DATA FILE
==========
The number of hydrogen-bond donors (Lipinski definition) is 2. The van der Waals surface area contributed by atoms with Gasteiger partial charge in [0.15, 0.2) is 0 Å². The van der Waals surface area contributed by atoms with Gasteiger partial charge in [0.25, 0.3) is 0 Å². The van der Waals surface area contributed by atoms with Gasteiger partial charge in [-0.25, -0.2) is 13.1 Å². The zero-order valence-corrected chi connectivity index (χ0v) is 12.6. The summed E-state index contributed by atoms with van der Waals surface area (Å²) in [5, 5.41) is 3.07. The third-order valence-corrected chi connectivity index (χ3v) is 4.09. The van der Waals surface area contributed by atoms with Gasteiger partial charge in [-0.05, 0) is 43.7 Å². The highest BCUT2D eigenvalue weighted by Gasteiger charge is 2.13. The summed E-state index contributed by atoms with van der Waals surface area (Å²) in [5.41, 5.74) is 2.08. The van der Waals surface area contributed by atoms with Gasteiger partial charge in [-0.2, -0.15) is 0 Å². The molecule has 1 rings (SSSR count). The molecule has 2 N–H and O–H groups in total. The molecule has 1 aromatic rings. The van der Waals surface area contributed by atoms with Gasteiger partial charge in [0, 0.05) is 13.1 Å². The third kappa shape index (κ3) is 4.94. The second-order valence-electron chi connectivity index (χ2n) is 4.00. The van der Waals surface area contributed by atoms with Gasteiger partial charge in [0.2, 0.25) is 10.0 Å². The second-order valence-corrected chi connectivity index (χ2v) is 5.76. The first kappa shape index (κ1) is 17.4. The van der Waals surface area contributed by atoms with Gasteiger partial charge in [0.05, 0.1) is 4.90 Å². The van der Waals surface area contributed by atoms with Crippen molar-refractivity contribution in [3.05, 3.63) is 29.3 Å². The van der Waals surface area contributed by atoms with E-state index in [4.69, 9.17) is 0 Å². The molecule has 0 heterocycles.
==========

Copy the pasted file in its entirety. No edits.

The number of hydrogen-bond donors (Lipinski definition) is 2. The van der Waals surface area contributed by atoms with Gasteiger partial charge in [0.15, 0.2) is 0 Å². The van der Waals surface area contributed by atoms with Gasteiger partial charge in [0.25, 0.3) is 0 Å². The van der Waals surface area contributed by atoms with Gasteiger partial charge in [-0.25, -0.2) is 13.1 Å². The zero-order valence-corrected chi connectivity index (χ0v) is 12.6. The summed E-state index contributed by atoms with van der Waals surface area (Å²) in [5, 5.41) is 3.07. The third-order valence-corrected chi connectivity index (χ3v) is 4.09. The van der Waals surface area contributed by atoms with Gasteiger partial charge in [-0.05, 0) is 43.7 Å². The highest BCUT2D eigenvalue weighted by Gasteiger charge is 2.13. The summed E-state index contributed by atoms with van der Waals surface area (Å²) in [5.41, 5.74) is 2.08. The van der Waals surface area contributed by atoms with Gasteiger partial charge in [-0.2, -0.15) is 0 Å². The molecule has 1 rings (SSSR count). The molecule has 2 N–H and O–H groups in total. The molecule has 1 aromatic rings. The van der Waals surface area contributed by atoms with Gasteiger partial charge in [0, 0.05) is 13.1 Å². The third kappa shape index (κ3) is 4.94. The second-order valence-electron chi connectivity index (χ2n) is 4.00. The van der Waals surface area contributed by atoms with Gasteiger partial charge in [0.2, 0.25) is 10.0 Å². The second-order valence-corrected chi connectivity index (χ2v) is 5.76. The first kappa shape index (κ1) is 17.4. The van der Waals surface area contributed by atoms with Gasteiger partial charge in [0.05, 0.1) is 4.90 Å². The van der Waals surface area contributed by atoms with Crippen molar-refractivity contribution in [3.05, 3.63) is 29.3 Å². The van der Waals surface area contributed by atoms with E-state index in [4.69, 9.17) is 0 Å². The molecule has 0 heterocycles.